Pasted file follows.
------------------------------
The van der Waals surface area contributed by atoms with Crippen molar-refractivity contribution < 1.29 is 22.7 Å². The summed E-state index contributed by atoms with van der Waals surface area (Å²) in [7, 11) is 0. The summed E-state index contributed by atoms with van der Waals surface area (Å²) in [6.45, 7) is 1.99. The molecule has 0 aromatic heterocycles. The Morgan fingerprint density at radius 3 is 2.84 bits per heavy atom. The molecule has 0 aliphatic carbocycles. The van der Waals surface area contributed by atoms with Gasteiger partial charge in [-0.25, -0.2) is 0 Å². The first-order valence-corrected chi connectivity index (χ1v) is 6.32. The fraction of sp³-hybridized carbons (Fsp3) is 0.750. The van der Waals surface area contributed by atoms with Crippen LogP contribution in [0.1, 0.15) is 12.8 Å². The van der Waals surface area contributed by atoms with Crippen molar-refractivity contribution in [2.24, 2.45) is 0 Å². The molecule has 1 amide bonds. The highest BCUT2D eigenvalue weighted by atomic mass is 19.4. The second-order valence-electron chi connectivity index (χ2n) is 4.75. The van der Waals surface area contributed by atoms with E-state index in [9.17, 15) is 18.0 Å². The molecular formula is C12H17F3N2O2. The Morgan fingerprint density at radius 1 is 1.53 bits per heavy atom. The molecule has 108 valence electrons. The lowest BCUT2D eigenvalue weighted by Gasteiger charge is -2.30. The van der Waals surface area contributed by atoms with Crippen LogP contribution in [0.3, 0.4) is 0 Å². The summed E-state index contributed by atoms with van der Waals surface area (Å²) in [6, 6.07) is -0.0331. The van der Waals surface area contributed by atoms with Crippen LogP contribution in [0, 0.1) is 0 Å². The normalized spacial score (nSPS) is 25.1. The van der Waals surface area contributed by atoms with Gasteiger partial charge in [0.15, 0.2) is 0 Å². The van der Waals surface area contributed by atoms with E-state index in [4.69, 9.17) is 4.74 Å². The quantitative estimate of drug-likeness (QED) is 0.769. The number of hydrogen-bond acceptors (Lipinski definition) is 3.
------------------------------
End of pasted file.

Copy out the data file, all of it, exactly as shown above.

The van der Waals surface area contributed by atoms with Crippen molar-refractivity contribution < 1.29 is 22.7 Å². The summed E-state index contributed by atoms with van der Waals surface area (Å²) in [7, 11) is 0. The summed E-state index contributed by atoms with van der Waals surface area (Å²) in [6.45, 7) is 1.99. The molecule has 0 aromatic heterocycles. The Morgan fingerprint density at radius 3 is 2.84 bits per heavy atom. The molecule has 0 aliphatic carbocycles. The van der Waals surface area contributed by atoms with Gasteiger partial charge in [-0.25, -0.2) is 0 Å². The first-order valence-corrected chi connectivity index (χ1v) is 6.32. The fraction of sp³-hybridized carbons (Fsp3) is 0.750. The van der Waals surface area contributed by atoms with Crippen LogP contribution in [0.1, 0.15) is 12.8 Å². The van der Waals surface area contributed by atoms with Crippen molar-refractivity contribution in [2.24, 2.45) is 0 Å². The molecule has 1 amide bonds. The highest BCUT2D eigenvalue weighted by atomic mass is 19.4. The second-order valence-electron chi connectivity index (χ2n) is 4.75. The van der Waals surface area contributed by atoms with E-state index in [9.17, 15) is 18.0 Å². The molecular formula is C12H17F3N2O2. The Morgan fingerprint density at radius 1 is 1.53 bits per heavy atom. The molecule has 108 valence electrons. The lowest BCUT2D eigenvalue weighted by Gasteiger charge is -2.30. The van der Waals surface area contributed by atoms with Crippen LogP contribution in [0.3, 0.4) is 0 Å². The summed E-state index contributed by atoms with van der Waals surface area (Å²) in [6, 6.07) is -0.0331. The van der Waals surface area contributed by atoms with Crippen LogP contribution in [0, 0.1) is 0 Å². The normalized spacial score (nSPS) is 25.1. The van der Waals surface area contributed by atoms with Gasteiger partial charge in [0.15, 0.2) is 0 Å². The van der Waals surface area contributed by atoms with E-state index in [4.69, 9.17) is 4.74 Å². The quantitative estimate of drug-likeness (QED) is 0.769. The number of hydrogen-bond acceptors (Lipinski definition) is 3.